While Behenna said he killed Mansur in self-defense, during the trial he admitted that he disobeyed orders to return Mansour to his village after he was released from military intelligence and questioned about his connection to an explosion that killed two U.S. soldiers.
Prosecutors said Behenna instead interrogated and stripped Mansour naked before shooting him twice.
Behenna's trial raised the support of fellow soldiers.
White House press secretary Sarah Sanders wrote in a statement that upon his release from jail in 2014, "Dozens of Patriot Guard motorcycle riders met Mr. Behenna to escort him back to his home in Oklahoma." She added that "Behenna's case has attracted broad support from the military, Oklahoma elected officials, and the public" and he was a "model prisoner."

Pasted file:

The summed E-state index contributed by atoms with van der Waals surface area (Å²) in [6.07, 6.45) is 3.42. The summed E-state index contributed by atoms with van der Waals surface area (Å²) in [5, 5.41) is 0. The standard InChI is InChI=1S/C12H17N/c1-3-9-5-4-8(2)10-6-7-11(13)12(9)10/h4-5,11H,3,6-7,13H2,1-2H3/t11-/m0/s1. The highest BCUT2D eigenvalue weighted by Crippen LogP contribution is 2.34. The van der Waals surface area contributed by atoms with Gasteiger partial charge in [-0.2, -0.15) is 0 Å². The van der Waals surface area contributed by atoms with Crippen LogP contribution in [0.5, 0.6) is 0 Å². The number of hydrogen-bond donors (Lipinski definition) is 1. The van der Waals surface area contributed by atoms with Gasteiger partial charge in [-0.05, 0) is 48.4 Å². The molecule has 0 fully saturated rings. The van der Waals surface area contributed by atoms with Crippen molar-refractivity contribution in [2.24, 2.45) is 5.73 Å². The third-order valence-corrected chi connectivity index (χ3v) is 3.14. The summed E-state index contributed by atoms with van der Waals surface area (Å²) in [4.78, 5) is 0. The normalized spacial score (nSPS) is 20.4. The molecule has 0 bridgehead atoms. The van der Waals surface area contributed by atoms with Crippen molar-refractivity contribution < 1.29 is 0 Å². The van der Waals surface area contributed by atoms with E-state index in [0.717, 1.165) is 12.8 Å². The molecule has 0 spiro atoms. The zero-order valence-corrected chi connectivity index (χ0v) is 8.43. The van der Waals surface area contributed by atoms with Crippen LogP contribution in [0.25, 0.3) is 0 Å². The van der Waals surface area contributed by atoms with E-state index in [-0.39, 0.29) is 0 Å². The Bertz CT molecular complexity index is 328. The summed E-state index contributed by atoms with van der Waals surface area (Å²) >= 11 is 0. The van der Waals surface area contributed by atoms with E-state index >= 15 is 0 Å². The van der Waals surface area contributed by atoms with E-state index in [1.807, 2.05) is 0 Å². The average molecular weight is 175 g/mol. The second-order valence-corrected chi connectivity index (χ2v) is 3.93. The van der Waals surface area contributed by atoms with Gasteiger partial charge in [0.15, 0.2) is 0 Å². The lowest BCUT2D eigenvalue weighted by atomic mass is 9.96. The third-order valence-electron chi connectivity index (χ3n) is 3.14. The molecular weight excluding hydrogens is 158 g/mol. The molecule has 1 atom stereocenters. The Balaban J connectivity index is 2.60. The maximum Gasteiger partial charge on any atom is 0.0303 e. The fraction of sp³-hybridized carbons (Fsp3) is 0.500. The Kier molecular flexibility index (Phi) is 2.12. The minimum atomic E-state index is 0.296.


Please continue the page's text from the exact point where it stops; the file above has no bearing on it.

But questions have been raised about Behenna's claim of self-defense.
Hina Shamsi, director of the ACLU's National Security Project, called the pardon "a presidential endorsement of a murder that violated the military's own code of justice," and added, "Trump, as Commander-in-Chief, and top military leaders should prevent war crimes, not endorse or excuse them."
Oklahoma Attorney General Mike Hunter sent a letter to Attorney General William Barr earlier this year urging the Trump administration to consider a pardon for Behenna.
In a statement, Behenna thanked the president "for his act of mercy."
"Although this is a time of great joy for my family, we as a country must never forget Adam Kohlhaas and Steven Christofferson and all those who gave their lives in service of this great nation," Behenna said, referring to his comrades killed during combat. "They represent the finest of our society, and their families will forever be in our thoughts and prayers."